The Bill has an action plan, and it will be interesting to see what promotion looks like. I understand that the Department cannot say, "Do not send your child to that school; send your child to this school.". However, it is how the Department helps parents and children to understand what goes on in an integrated school and helps them to see that as a viable choice for the children in their communities. I stand by my belief that the Bill does not unduly advantage the integrated sector, bearing in mind my belief that it has been unduly disadvantaged over the last 40 years. It levels the playing field.
Mrs Dodds: That is your belief. What the Committee will vote on is a law that can be legally enforced and judicially reviewed. Therefore, we have to be clear about what we are doing. There is no point in saying, "It does not matter if every new school has to be an integrated school, because we are not opening new schools anyway".
Ms Yiasouma: No. That is not —
Mrs Dodds: That is the point: we are writing the law.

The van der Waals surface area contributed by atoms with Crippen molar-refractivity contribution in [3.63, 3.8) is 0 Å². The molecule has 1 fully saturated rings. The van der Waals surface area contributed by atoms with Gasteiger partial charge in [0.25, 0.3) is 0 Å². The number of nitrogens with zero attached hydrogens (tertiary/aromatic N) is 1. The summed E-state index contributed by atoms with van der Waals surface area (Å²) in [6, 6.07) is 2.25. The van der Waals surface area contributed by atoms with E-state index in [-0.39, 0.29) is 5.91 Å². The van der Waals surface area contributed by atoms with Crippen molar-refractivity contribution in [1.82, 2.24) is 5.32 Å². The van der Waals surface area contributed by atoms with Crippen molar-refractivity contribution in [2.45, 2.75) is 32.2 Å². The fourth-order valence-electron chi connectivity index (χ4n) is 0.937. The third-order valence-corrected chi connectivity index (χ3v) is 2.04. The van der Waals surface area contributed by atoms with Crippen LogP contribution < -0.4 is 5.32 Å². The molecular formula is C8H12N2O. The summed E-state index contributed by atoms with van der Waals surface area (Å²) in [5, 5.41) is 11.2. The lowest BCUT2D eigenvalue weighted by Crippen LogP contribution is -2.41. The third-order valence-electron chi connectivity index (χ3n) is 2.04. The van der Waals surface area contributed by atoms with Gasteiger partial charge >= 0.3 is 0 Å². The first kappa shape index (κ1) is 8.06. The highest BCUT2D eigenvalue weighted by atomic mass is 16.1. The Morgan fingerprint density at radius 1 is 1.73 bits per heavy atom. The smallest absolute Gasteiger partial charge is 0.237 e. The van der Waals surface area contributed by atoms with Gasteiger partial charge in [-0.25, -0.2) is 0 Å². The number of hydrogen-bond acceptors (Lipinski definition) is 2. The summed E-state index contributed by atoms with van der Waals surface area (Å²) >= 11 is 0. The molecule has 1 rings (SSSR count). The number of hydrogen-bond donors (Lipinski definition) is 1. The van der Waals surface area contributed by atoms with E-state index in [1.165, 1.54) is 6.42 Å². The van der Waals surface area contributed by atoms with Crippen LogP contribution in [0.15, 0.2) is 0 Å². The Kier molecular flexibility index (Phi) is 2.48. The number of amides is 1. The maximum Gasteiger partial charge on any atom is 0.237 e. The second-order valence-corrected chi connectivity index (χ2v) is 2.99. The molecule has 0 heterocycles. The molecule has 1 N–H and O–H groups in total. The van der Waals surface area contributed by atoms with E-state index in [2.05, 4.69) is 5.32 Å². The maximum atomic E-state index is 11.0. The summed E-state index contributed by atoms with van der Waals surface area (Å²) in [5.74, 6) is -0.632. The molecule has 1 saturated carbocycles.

Mrs Dodds: That is where the Bill will cause conflict and raise a huge number of issues.
I went to a local grammar school in Banbridge. My children went to a local grammar school. That was my choice, and it was not just for academic reasons; it is a very well integrated school. Today, you have given the impression that the only schools that will teach respect for other traditions etc are integrated schools. If I did not know anything else, I might take that out of today's evidence.
Ms Yiasouma: Thank you for giving me the opportunity to clarify that. I do not think that I said that only integrated schools celebrate cultures equally and give the space to do that. I do not believe that that is what I said, and it certainly is not what I meant. It may have come across that way. What I meant to say was that schools across every sector, of course, celebrate different cultures. However, the ethos of schools varies across sectors. The integrated schools that do that well have an obligation to ensure that children can follow any religion or none. That is what I am talking about.